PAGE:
brain frog wrote:
i want to get into the world of linux but there are so many variation i am unsure what to choose
what kind of linux do you use or recommend trying?
I recommend Ubuntu for Linux newbies. It is generally the most foolproof of the major distros, and things usually "just work" out of the box. They also track new features of the Linux kernel and desktop reasonably well, without being too bleeding-edge (most of the time).
If you're more adventurous (and willing to spend more up-front effort to climb the learning curve), Fedora is also a reasonable choice. Fedora tends to be the most "bleeding edge" of the major distros -- new features appear in Fedora pretty early, but the new features can be somewhat half-baked. Fedora is essentially a perpetual beta for Red Hat Enterprise Linux, and it shows. (Fedora is supposedly the distro that Linus Torvalds, the inventor of the Linux kernel, runs on his own desktop.)
If you'd like to go "bare metal" and jump straight into the deep end, there's Debian. The Debian folks are much more conservative than most of the other distros regarding what they include in the official "stable" release, so they tend to lag quite a bit feature-wise, but also tend to have the fewest bugs. It is probably the least newbie-friendly of the major distros; expect to be using the command line a lot
from the get-go.
Ubuntu is what I use currently. (I used Fedora until about a year ago.)
also what kind would be best for an older machine with about 1gb of ram and 3400 amd64 cpu and for a machine with 64mb of ram with amd 500mhz?
The Athlon64 system should be able to handle pretty much any current distro with ease. The 500 MHz 64 MB system is another story; you're not going to get a normal desktop distro to run decently on that. Your best bet for the 64 MB machine is probably Damn Small Linux
I want to get into this too; I downloaded the latest 64bit versions of Ubuntu and Fedora, and tried installing Ubuntu, and failed. Ubuntu decided to install it's bootloader on my 'first' drive, which has my Windows 7 install on it, which had the only effect of me having to wipe and reinstall Windows 7, do to a GRUB error, and the drive I installed it on showed no operating system.
For this reason I'm a little perturbed with Linux right now, but I've used it in the past; the difficulty arises from trying to install it on a system that already has two other operating systems on separate drives, with four drives total.
Sorry to hear that. I've dual-booted a few Windows/Linux systems, and while I agree that the partitioning part of the Ubuntu installer is rather non-intuitive, I've never had it destroy the Windows install. The worst I've had happen when I screwed up the partitioning was a hosed Linux install (with the Windows system remaining fully functional).
Beyond that frustration, I'd like to try my hand at using Linux for daily recreational computing, such as browsing, instant messaging, watching TV shows, and listening to music. I'd also like to explore OpenOffice and it's compatibility and applicability toward working with Access databases, as I'm starting an Access based database management course tomorrow!
I can speak from my own experience in many of the above areas:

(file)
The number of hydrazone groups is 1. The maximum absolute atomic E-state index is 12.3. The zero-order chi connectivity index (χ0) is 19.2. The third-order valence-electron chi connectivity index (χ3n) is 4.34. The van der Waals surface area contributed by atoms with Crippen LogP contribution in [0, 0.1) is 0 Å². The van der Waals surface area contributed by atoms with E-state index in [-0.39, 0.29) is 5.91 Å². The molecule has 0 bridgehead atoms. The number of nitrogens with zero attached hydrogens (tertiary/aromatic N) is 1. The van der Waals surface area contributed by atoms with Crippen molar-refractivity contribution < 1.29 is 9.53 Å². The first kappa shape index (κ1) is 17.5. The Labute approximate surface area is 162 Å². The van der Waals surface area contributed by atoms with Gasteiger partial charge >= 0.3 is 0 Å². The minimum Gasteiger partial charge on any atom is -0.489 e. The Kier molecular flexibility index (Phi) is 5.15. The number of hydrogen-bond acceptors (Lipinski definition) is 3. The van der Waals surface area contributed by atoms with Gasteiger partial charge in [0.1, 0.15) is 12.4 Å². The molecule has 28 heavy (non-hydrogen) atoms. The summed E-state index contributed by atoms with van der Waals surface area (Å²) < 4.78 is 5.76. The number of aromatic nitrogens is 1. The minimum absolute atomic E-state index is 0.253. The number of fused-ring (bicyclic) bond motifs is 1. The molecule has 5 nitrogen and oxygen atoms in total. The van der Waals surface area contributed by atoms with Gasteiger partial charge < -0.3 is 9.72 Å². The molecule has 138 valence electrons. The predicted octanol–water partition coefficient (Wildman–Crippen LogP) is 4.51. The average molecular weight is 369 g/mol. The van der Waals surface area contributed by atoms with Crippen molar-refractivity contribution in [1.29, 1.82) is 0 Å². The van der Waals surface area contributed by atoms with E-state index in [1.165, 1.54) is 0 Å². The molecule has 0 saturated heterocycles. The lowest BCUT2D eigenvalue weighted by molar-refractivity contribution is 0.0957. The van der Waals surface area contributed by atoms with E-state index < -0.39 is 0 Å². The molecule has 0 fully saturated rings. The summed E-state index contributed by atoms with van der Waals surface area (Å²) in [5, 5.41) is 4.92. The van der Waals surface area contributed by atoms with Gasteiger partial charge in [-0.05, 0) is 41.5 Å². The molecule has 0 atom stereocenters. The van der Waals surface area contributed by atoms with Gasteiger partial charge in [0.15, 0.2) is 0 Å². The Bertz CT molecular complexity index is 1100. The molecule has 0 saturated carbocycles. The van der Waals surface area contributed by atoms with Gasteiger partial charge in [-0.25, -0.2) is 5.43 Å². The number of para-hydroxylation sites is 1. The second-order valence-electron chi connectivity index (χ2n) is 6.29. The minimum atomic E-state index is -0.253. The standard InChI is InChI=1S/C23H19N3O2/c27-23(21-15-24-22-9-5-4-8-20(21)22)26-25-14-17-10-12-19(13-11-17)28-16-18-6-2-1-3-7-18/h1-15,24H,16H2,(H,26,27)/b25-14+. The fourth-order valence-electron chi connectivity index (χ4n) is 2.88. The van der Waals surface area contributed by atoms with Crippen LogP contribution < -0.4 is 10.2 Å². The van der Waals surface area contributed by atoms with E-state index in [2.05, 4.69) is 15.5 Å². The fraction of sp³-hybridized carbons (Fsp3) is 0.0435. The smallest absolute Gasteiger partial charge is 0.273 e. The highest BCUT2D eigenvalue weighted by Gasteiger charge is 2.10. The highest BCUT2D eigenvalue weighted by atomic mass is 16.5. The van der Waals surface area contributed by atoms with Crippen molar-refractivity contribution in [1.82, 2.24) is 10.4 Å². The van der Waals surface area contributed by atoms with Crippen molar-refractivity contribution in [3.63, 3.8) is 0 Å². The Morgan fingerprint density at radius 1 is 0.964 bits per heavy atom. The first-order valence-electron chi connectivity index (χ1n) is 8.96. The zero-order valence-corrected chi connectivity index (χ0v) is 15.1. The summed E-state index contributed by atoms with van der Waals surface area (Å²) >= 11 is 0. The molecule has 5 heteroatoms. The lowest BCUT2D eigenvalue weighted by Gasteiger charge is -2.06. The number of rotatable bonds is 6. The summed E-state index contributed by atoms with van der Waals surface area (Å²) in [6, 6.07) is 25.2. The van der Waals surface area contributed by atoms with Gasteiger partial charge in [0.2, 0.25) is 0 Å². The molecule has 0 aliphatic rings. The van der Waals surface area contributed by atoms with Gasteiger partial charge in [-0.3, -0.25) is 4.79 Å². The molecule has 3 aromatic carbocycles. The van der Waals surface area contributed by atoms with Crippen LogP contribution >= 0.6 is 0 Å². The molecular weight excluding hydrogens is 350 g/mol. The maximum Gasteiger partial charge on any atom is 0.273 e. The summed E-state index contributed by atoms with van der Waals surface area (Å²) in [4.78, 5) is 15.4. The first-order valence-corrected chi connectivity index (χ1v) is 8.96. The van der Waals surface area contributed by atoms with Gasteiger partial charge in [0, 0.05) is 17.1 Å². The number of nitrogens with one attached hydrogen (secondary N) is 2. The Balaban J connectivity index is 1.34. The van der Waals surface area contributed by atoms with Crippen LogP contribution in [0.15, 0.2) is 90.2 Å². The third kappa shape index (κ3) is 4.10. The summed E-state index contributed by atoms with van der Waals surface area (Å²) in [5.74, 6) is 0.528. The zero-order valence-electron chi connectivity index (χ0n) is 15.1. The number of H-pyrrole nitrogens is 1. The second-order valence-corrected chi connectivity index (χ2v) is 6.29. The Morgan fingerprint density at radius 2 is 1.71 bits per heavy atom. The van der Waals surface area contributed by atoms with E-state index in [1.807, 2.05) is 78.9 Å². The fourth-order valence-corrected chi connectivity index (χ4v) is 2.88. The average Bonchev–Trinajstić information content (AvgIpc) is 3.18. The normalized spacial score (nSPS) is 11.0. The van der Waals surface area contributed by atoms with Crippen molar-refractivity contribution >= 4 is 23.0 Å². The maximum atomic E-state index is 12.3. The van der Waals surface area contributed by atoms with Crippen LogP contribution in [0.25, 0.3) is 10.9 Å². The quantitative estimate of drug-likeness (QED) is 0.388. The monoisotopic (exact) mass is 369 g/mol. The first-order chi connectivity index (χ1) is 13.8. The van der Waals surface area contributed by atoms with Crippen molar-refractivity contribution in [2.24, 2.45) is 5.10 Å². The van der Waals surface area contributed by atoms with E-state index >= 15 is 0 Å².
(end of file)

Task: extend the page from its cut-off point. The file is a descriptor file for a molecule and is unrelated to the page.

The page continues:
- Firefox gives essentially the same user experience in Linux as it does in Windows. If you visit sites which use IE-specific features, you may have issues (just as you would using Firefox on Windows).
- I don't IM, so I can't comment much there. AFAIK all of the major IM protocols are well-supported.
- Hulu works fine under Linux. I couldn't get the streaming video on Fox's site to work (but didn't try very hard, since the show I was trying to watch was available on Hulu as well).
- The music player situation is somewhat frustrating right now. The default player in most distros is pretty bare-bones; and the one which was the best (Amarok) recently got a complete rewrite, and they took out
important features (like graphic EQ). At this point my recommendation is to install the old (1.x) version of Amarok, which can be somewhat challenging if your distro officially supports only the 2.x version.
- OpenOffice is a reasonable (and capable) Word/Excel/Powerpoint replacement. I use it exclusively at home, and for most of my word processing / spreadsheet stuff at work too. I'd rate compatibility with MS Office file formats as... oh, probably around 7 or 8 on a 10 point scale. I don't think it supports Access databases directly, but it does speak ODBC so you should be able to set up an ODBC data source to get at your Access tables from OpenOffice. (If you're serious about databases on Linux you should be using MySQL or PostgreSQL though...)
Ubuntu is a good distro.
Ubuntu is a terrible way to "cut your teeth" on Linux. There isn't much of a learning curve to it, and most of the stuff it does happens behind the scenes. Not much unlike another popular OS.
To really "cut your teeth" on Linux, you need to experience the command line, figure out which applications actually do what, and how things work the way they do.
It really depends on the individual. Do they want to be eased into Linux, or do they want a "dive into the deep end, sink or swim" approach? Ubuntu is basically still Debian under the hood. You can always dig deeper and drop down to command line if you want/need to, and at that level things will work more or less identically to how they would on a stock Debian system.
And unlike that "other popular OS", you can get down into the guts as far as you want to, without reverse-engineering things or signing an NDA!